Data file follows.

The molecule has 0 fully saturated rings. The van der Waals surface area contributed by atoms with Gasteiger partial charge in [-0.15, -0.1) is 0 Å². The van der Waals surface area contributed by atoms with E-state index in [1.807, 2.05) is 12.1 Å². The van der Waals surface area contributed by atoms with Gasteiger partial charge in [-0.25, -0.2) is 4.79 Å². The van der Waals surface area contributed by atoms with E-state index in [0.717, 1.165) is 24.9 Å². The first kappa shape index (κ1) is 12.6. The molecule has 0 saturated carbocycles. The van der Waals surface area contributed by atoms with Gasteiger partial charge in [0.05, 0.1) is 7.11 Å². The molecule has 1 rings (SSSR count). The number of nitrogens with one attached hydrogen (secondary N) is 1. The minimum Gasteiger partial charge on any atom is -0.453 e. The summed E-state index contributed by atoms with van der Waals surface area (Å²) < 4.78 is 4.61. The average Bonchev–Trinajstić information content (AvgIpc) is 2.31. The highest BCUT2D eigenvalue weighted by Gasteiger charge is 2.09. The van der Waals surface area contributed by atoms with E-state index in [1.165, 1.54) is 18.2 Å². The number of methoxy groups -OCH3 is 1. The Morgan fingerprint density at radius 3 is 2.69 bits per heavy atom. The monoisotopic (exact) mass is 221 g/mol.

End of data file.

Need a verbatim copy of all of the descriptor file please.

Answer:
The molecule has 0 fully saturated rings. The van der Waals surface area contributed by atoms with Gasteiger partial charge in [-0.15, -0.1) is 0 Å². The van der Waals surface area contributed by atoms with E-state index in [1.807, 2.05) is 12.1 Å². The van der Waals surface area contributed by atoms with Gasteiger partial charge in [-0.25, -0.2) is 4.79 Å². The van der Waals surface area contributed by atoms with E-state index in [0.717, 1.165) is 24.9 Å². The first kappa shape index (κ1) is 12.6. The molecule has 0 saturated carbocycles. The van der Waals surface area contributed by atoms with Gasteiger partial charge in [0.05, 0.1) is 7.11 Å². The molecule has 1 rings (SSSR count). The number of nitrogens with one attached hydrogen (secondary N) is 1. The minimum Gasteiger partial charge on any atom is -0.453 e. The summed E-state index contributed by atoms with van der Waals surface area (Å²) < 4.78 is 4.61. The average Bonchev–Trinajstić information content (AvgIpc) is 2.31. The highest BCUT2D eigenvalue weighted by Gasteiger charge is 2.09. The van der Waals surface area contributed by atoms with E-state index in [1.165, 1.54) is 18.2 Å². The number of methoxy groups -OCH3 is 1. The Morgan fingerprint density at radius 3 is 2.69 bits per heavy atom. The monoisotopic (exact) mass is 221 g/mol.